The use of various nonsteroidal anti-inflammatory drugs (NSAIDs) and non-opioid analgesics is the most common treatment for osteoarthritis. Some surgeons are more reluctant to prescribe NSAIDs, especially in younger postmenopausal women because of an increased rate of side effects and a lack of proven benefit of treatment. The pain treatment non-opioid analgesics do not affect the pain, but may result in adverse effects with long-term use. Physical therapy and medication-related benefits of analgesics can be realized. Surgical procedures, such as hip resurfacing surgery, have not been proven to relieve pain. Additionally, surgical implants and joint prostheses may be employed when pain control is inadequate.

Anonymous Patient Answer

Have there been other clinical trials involving treatment?

Although there are a few clinical trials on osteoarthritis available, some of them have been approved by the US Food and Drug Administration, which means that they were designed and carried out before the approval of the drug. Clinical trials on osteoarthritis can be found at [Registro Clinical Trials on Osteoarthritis (RCTOA) (https://www.rctoa.org/)] in the US and at [PubMed Clinical trials (https://www.ncbi.nlm.nih.gov/pubmed)] in the UK.

Anonymous Patient Answer

Has treatment proven to be more effective than a placebo?

Use of [placebos] for placebo-controlled studies can limit the statistical power of the study by wasting a small amount of statistical power on placebo response(s). As a guideline we recommend to set the statistical power of an individual trial as part of the design of the trial so that the risk of the study design being underpowered or overpowered can be evaluated by the statistical analyst. Whenever a clinical study is designed we should always keep in mind the expected risk of being underpowered or overpowered (how weak or how strong the drug is compared with placebo).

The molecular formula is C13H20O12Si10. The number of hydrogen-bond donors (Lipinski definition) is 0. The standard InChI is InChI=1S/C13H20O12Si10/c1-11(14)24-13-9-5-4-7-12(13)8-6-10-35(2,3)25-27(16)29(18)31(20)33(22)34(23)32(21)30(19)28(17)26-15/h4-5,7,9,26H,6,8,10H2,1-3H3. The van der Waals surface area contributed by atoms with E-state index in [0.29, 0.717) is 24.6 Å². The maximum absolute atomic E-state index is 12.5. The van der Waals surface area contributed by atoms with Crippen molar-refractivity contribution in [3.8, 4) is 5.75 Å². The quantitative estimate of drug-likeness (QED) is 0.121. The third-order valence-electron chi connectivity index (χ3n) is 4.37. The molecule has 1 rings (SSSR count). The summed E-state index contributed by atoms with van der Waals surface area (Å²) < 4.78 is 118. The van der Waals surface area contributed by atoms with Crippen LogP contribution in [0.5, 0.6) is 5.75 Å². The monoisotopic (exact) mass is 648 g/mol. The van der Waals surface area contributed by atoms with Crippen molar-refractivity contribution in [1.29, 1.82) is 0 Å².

Anonymous Patient Answer

Is treatment typically used in combination with any other treatments?

Treatment commonly used in this study in conjunction with other treatments was as commonly used as the treatment used by itself. Data from a recent study suggest that patients who require only one treatment can be carefully managed to avoid unnecessary use of treatments.

Anonymous Patient Answer

Have there been any new discoveries for treating osteoarthritis, hip?

Few trials are being performed for osteoarthritis. There is a lack of evidence-based treatment regimens for osteoarthritis. Clinicians are relying on the evidence from randomised trials to decide when best to treat osteoarthritis patients. In view of the lack of evidence, and the lack of evidence-based guidelines, the treatment needs revision and development to be better suited to the treatment of osteoarthritis of the hip.

Anonymous Patient Answer

What are the common side effects of treatment?

In summary, the side effects of treatment appear to be mild in the study participants. For example, people in the CEA group experienced nausea in 6%, the CAPE group experienced nausea in 4%, and the PORT group experienced nausea in 6%.

Anonymous Patient Answer

What is the latest research for osteoarthritis, hip?

The research from 2017 shows the potential to slow the progression of cartilage loss and knee OA, but not the condition itself. A new approach to knee pain could be a future therapy as well, but more research is needed.

Anonymous Patient Answer
See if you qualify for this trial
Get access to this novel treatment for Osteoarthritis, Hip by sharing your contact details with the study coordinator.